The Crimson-Eyed prediction: After opening up with some solid striking from Njokuani, I think Castillo will find his rhythm and start picking his shots for takedowns throughout the fight. Castillo via decision
Featherweight bout: Ross Pearson (12-5) vs. Junior Assuncao (13-4)
Despite a questionable split decision in his last fight, Ross Pearson is doing a good job in the UFC after winning season 9 of The Ultimate Fighter. Pearson would love to further showcase his new and improved boxing technique in this fight against Assuncao on Friday night.
Junior Assuncao is a Brazilian Jiu Jitsu/Muay Thai fighter who actually trains out of Roswell, Georgia. A black belt in BJJ, Assuncao has furthered his education by becoming a coach himself, training martial artists in the art of BJJ for over 9 years now. Like Pearson, Assuncao began his MMA career as a lightweight and has recently made the 10 lb. drop to the featherweight division.
The Crimson-Eyed prediction: Pearson’s lightning quick striking will bother Assuncao and make him uncomfortable through the duration of the fight. Pearson will jab Assuncao consistently before looking to finish. Pearson via TKO (Rd. 2)
Main Card (PPV)
Featherweight bout: Nam Phan (17-9) vs. Jim Hettes (9-0)
Nam Phan started out his MMA career quite nicely, amassing a record of 12-2 before kind of falling off the deep end, as he now sits at 17-9 including his stint on The Ultimate Fighter reality show. After avenging his loss to Leonard Garcia in his most recent bout, Phan will try to string two consecutive wins together against an undefeated up-and-comer.
“The Kid” Hettes has won every single fight in his career to this point, both amateur and professional level. If that wasn’t impressive enough already, he has won every single fight by submission, with the first 10 victories being in round 1. In Phan’s defense, Hettes has had only one fight inside the UFC organization but don’t count on that to slow down his performance Friday night.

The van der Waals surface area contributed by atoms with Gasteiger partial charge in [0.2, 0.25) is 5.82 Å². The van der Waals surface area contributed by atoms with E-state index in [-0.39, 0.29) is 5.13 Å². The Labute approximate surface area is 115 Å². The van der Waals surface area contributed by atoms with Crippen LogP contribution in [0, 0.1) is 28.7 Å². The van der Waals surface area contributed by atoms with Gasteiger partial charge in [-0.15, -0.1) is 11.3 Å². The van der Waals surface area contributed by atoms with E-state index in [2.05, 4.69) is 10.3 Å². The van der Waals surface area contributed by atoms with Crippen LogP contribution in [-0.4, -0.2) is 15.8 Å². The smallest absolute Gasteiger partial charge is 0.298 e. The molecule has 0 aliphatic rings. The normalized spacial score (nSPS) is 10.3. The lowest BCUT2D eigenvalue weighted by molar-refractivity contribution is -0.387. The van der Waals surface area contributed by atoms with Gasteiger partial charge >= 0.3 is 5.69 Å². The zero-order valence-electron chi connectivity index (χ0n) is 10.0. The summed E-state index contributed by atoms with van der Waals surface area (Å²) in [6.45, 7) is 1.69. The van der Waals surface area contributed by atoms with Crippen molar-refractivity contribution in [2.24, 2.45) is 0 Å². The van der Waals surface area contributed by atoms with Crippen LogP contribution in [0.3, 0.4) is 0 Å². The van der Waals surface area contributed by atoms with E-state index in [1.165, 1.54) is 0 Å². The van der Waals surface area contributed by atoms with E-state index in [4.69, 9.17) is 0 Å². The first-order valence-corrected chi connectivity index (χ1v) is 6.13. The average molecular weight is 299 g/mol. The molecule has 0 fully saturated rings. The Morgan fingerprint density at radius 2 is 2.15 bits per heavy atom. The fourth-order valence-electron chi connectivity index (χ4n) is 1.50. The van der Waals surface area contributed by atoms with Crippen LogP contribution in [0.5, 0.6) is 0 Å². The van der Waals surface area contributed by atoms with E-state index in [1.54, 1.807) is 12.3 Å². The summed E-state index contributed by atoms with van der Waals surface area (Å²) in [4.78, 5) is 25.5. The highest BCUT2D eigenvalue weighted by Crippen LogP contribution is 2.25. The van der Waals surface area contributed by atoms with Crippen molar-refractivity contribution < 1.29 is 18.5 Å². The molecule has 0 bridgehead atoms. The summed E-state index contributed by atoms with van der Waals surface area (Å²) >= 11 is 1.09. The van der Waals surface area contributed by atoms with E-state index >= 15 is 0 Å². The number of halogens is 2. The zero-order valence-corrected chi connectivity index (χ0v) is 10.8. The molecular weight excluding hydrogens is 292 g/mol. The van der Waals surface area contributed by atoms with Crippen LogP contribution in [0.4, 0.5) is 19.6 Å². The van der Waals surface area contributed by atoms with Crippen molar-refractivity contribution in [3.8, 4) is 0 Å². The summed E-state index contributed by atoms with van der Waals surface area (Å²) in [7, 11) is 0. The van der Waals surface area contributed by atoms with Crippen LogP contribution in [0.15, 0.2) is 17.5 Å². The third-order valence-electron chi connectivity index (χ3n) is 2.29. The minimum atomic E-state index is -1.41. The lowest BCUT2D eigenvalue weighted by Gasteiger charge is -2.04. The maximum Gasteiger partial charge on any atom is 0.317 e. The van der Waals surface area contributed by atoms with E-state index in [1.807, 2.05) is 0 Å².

The Crimson-Eyed prediction: Hettes via Submission (Rd. 1)
Light-Heavyweight bout: Vladimir Matyushenko (26-5) vs. Alexander Gustafsson (12-1)
“The Janitor” Matyushenko has been fighting professionally since 1997, and is remarkably still relevant this weekend on the eve of 2012. Now 40 years old, Matyushenko is on a 2-fight win streak, most recently defeating Jason Brilz via 20-second KO back in April. “The Janitor” would love to pick up another significant win to open up a 15th year of MMA competition.
Facing him across the cage will be 24 year old Alexander “The Mauler” Gustafsson, who has won 3 straight and 4 out of his 5 total UFC fights. Although his competition hasn’t been very impressive, it’s hard to tell much about his lone loss which came to Phil Davis last year. As long as Gustafsson doesn’t take a 40 year old veteran lightly, then he should be okay throughout the fight.
The Crimson-Eyed prediction: Gustafsson via decision
Welterweight bout: Jon Fitch( 23-3-1 (1)) vs. Johny Hendricks (11-1)
Arguably the most unpopular fighter with his organization, Jon Fitch carries around a 23-3-1 record, 13-1-1 in his 15 UFC fights. Despite his success in ruling the welterweight division, besides for champion Georges St. Pierre, Fitch has had one failed title shot, which earned Fight of the Night, and has never had the opportunity to try it again. Instead, the UFC has steadily given him mid-level competition within his division, and Fitch has won them all, albeit by decision.